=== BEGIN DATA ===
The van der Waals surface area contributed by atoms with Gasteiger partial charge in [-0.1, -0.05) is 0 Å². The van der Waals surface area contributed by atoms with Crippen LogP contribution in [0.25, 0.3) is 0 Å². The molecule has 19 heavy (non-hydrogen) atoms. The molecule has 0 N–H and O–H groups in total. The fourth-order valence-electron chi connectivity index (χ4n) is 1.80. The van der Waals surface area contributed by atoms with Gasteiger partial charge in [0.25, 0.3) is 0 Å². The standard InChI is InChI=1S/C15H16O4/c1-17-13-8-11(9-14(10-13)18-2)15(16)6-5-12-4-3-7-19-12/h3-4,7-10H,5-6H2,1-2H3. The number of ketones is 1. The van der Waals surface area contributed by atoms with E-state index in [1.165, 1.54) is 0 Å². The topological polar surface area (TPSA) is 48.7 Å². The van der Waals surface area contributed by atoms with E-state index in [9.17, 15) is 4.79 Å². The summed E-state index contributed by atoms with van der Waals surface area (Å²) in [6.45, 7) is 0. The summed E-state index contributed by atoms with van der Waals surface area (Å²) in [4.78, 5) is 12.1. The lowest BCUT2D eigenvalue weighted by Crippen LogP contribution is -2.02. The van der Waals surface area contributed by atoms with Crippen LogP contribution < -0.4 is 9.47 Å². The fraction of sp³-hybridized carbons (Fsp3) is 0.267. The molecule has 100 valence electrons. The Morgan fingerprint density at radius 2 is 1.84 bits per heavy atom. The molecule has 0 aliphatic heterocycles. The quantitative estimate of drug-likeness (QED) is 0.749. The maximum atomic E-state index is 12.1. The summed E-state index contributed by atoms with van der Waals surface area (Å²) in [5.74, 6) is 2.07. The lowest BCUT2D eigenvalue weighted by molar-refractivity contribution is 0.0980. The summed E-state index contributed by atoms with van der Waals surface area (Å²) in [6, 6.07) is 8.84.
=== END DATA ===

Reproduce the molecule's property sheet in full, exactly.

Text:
The van der Waals surface area contributed by atoms with Gasteiger partial charge in [-0.1, -0.05) is 0 Å². The van der Waals surface area contributed by atoms with Crippen LogP contribution in [0.25, 0.3) is 0 Å². The molecule has 19 heavy (non-hydrogen) atoms. The molecule has 0 N–H and O–H groups in total. The fourth-order valence-electron chi connectivity index (χ4n) is 1.80. The van der Waals surface area contributed by atoms with Gasteiger partial charge in [0.25, 0.3) is 0 Å². The standard InChI is InChI=1S/C15H16O4/c1-17-13-8-11(9-14(10-13)18-2)15(16)6-5-12-4-3-7-19-12/h3-4,7-10H,5-6H2,1-2H3. The number of ketones is 1. The van der Waals surface area contributed by atoms with E-state index in [1.165, 1.54) is 0 Å². The topological polar surface area (TPSA) is 48.7 Å². The van der Waals surface area contributed by atoms with E-state index in [9.17, 15) is 4.79 Å². The summed E-state index contributed by atoms with van der Waals surface area (Å²) in [6.45, 7) is 0. The summed E-state index contributed by atoms with van der Waals surface area (Å²) in [4.78, 5) is 12.1. The lowest BCUT2D eigenvalue weighted by Crippen LogP contribution is -2.02. The van der Waals surface area contributed by atoms with Crippen LogP contribution < -0.4 is 9.47 Å². The fraction of sp³-hybridized carbons (Fsp3) is 0.267. The molecule has 100 valence electrons. The Morgan fingerprint density at radius 2 is 1.84 bits per heavy atom. The molecule has 0 aliphatic heterocycles. The quantitative estimate of drug-likeness (QED) is 0.749. The maximum atomic E-state index is 12.1. The summed E-state index contributed by atoms with van der Waals surface area (Å²) in [5.74, 6) is 2.07. The lowest BCUT2D eigenvalue weighted by molar-refractivity contribution is 0.0980. The summed E-state index contributed by atoms with van der Waals surface area (Å²) in [6, 6.07) is 8.84.